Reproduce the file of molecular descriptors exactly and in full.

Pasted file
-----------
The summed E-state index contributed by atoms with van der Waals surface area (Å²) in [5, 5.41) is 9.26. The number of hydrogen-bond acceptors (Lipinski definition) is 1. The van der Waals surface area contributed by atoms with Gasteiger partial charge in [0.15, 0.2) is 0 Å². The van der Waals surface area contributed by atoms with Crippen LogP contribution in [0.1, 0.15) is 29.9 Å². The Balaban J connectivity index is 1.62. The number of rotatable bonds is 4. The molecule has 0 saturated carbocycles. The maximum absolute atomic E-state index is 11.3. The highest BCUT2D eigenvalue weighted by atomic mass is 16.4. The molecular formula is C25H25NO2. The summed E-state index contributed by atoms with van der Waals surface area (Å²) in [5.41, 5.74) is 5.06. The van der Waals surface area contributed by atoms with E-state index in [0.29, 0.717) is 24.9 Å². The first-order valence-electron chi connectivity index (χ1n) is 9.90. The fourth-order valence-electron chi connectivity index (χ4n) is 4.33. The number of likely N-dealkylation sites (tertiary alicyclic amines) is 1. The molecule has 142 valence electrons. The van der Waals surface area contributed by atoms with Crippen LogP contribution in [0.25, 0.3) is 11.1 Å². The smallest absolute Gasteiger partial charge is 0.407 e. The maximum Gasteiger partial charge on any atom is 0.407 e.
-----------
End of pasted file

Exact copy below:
The summed E-state index contributed by atoms with van der Waals surface area (Å²) in [5, 5.41) is 9.26. The number of hydrogen-bond acceptors (Lipinski definition) is 1. The van der Waals surface area contributed by atoms with Gasteiger partial charge in [0.15, 0.2) is 0 Å². The van der Waals surface area contributed by atoms with Crippen LogP contribution in [0.1, 0.15) is 29.9 Å². The Balaban J connectivity index is 1.62. The number of rotatable bonds is 4. The molecule has 0 saturated carbocycles. The maximum absolute atomic E-state index is 11.3. The highest BCUT2D eigenvalue weighted by atomic mass is 16.4. The molecular formula is C25H25NO2. The summed E-state index contributed by atoms with van der Waals surface area (Å²) in [5.41, 5.74) is 5.06. The van der Waals surface area contributed by atoms with E-state index in [0.29, 0.717) is 24.9 Å². The first-order valence-electron chi connectivity index (χ1n) is 9.90. The fourth-order valence-electron chi connectivity index (χ4n) is 4.33. The number of likely N-dealkylation sites (tertiary alicyclic amines) is 1. The molecule has 142 valence electrons. The van der Waals surface area contributed by atoms with Crippen LogP contribution in [0.25, 0.3) is 11.1 Å². The smallest absolute Gasteiger partial charge is 0.407 e. The maximum Gasteiger partial charge on any atom is 0.407 e.